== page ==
The research forecasts the benefits and costs of three alternatives to the gas-powered internal combustion between 2010 and 2020. Advanced diesel and hybrid technologies showed well. E85 did not. Comparisons were made for three vehicle types: a mid-sized car, a mid-sized SUV, and a large pick-up. The cost-benefit comparisons were made for individual consumers, and for society, on a per-vehicle basis over the life of the vehicle. The results placed advanced diesel first, followed by hybrid, gasoline, and last of all E85.
Consumer considerations included technology costs, fuel savings, mobility, and performance. Societal considerations included tailpipe pollutants, greenhouse gas emissions, and energy security costs (from greater dependence on expensive and unstable foreign oil supplies [not to mention oil spills…]). The report noted that if the cost of hybrid falls significantly, its benefits will likely equal or exceed the diesel. It also noted that E85’s dismal results are the result of the high costs of producing the fuel.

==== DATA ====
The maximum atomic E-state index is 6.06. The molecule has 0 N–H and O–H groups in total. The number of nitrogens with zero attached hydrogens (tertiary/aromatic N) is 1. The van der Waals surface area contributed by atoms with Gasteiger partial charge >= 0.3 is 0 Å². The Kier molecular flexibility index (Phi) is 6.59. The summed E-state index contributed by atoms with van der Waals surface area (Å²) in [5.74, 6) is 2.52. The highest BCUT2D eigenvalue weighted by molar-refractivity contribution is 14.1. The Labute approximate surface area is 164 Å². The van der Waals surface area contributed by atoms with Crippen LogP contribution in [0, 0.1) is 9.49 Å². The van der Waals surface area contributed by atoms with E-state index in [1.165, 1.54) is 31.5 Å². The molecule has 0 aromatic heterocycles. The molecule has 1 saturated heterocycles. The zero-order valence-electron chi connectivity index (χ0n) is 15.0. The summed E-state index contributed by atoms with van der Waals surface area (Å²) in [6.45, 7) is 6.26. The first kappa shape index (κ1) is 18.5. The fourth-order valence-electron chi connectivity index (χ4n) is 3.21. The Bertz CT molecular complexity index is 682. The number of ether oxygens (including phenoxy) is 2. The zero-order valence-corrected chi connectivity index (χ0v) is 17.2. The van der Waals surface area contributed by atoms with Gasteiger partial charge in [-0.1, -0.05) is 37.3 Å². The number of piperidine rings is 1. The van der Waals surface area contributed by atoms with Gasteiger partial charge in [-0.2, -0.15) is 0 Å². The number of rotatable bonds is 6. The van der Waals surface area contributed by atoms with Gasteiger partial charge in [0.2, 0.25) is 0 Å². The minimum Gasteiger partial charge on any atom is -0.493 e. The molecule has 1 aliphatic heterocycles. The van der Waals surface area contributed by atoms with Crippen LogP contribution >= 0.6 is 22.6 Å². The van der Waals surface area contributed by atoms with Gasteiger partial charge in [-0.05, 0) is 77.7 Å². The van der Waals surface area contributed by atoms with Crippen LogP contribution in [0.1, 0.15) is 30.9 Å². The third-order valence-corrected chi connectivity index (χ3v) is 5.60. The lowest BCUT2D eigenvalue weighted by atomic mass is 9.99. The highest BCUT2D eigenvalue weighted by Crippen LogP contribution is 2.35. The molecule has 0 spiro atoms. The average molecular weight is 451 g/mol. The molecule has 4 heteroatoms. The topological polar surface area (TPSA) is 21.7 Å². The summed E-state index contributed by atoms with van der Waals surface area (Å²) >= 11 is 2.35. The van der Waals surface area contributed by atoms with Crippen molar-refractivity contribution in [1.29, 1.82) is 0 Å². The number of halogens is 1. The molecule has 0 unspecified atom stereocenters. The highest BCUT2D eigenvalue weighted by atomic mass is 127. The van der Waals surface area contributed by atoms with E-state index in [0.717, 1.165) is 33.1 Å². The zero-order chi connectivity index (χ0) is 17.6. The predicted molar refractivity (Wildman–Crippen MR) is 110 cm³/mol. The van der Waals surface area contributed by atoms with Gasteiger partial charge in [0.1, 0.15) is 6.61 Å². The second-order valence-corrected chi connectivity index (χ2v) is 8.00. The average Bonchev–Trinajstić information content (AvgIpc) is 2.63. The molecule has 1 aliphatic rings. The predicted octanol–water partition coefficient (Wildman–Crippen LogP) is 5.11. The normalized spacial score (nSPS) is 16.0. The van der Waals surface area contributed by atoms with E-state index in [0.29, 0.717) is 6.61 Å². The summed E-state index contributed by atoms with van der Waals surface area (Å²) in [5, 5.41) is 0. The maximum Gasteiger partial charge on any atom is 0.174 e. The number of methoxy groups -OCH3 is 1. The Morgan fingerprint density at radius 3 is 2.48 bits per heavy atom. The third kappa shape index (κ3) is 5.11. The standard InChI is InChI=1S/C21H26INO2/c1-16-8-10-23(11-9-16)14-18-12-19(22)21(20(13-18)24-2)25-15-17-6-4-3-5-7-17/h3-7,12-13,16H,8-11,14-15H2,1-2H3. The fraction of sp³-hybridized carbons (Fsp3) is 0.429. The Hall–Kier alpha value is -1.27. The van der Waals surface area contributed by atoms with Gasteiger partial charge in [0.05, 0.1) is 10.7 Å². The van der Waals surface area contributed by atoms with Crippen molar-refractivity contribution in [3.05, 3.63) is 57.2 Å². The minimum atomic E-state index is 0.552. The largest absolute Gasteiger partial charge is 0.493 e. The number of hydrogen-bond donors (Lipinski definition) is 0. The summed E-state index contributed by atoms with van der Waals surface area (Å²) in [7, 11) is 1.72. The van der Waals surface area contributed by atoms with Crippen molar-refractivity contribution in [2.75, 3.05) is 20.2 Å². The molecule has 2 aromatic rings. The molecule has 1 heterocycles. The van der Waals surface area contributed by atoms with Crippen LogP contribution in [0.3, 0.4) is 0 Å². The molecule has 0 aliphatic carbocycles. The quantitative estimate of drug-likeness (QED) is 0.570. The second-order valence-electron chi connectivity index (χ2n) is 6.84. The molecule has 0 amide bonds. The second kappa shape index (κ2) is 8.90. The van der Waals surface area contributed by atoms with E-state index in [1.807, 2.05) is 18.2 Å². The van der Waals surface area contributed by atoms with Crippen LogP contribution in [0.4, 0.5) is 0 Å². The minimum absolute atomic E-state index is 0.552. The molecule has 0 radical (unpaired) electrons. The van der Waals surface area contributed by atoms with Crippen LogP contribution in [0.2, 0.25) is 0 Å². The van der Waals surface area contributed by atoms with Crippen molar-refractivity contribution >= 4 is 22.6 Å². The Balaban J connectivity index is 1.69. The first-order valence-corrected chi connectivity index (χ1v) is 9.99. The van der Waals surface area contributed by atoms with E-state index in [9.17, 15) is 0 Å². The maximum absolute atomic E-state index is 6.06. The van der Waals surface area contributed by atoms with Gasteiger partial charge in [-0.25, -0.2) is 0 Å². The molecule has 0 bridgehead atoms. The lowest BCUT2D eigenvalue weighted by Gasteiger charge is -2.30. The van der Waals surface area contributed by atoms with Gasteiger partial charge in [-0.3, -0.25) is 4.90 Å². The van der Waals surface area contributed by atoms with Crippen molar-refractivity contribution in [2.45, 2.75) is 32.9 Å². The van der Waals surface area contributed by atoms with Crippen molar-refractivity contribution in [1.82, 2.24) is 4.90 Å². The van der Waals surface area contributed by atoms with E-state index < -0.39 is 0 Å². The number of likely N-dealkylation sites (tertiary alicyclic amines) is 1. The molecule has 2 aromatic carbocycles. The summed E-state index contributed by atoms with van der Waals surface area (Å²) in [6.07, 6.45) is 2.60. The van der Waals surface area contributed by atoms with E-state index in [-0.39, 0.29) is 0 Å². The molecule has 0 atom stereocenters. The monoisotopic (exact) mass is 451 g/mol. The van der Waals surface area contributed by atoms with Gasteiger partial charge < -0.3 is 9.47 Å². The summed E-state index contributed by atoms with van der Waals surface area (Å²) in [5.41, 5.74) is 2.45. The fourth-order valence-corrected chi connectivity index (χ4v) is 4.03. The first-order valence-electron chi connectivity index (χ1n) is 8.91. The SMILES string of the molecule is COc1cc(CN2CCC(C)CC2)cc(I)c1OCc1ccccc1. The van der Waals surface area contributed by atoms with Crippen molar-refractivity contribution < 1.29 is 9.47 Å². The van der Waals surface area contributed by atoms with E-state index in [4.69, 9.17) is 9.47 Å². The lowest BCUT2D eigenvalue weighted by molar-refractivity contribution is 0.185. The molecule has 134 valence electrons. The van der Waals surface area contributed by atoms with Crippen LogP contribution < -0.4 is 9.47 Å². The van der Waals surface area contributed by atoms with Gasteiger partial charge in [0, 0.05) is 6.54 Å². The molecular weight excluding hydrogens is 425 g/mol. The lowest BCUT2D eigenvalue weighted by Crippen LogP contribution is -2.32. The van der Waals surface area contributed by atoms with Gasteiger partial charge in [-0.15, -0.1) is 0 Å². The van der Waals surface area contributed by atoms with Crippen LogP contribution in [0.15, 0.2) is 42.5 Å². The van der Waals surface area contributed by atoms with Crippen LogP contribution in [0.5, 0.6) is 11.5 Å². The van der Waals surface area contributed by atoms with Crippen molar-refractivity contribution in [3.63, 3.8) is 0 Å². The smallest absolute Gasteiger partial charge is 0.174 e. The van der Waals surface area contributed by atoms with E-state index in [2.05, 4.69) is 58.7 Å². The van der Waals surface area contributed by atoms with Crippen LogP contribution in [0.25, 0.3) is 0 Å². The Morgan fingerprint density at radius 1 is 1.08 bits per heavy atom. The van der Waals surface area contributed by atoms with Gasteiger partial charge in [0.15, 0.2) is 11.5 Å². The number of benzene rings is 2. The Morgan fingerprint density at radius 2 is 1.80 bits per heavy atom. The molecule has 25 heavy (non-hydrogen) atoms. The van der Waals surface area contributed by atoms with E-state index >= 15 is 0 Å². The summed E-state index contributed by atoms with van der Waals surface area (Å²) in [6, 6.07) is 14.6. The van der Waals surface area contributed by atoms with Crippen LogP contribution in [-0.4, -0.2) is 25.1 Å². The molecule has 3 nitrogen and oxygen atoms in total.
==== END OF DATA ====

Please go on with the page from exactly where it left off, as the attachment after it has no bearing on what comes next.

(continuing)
Julia Whitty is Mother Jones’ environmental correspondent. You can read from her new book, The Fragile Edge, and other writings, here.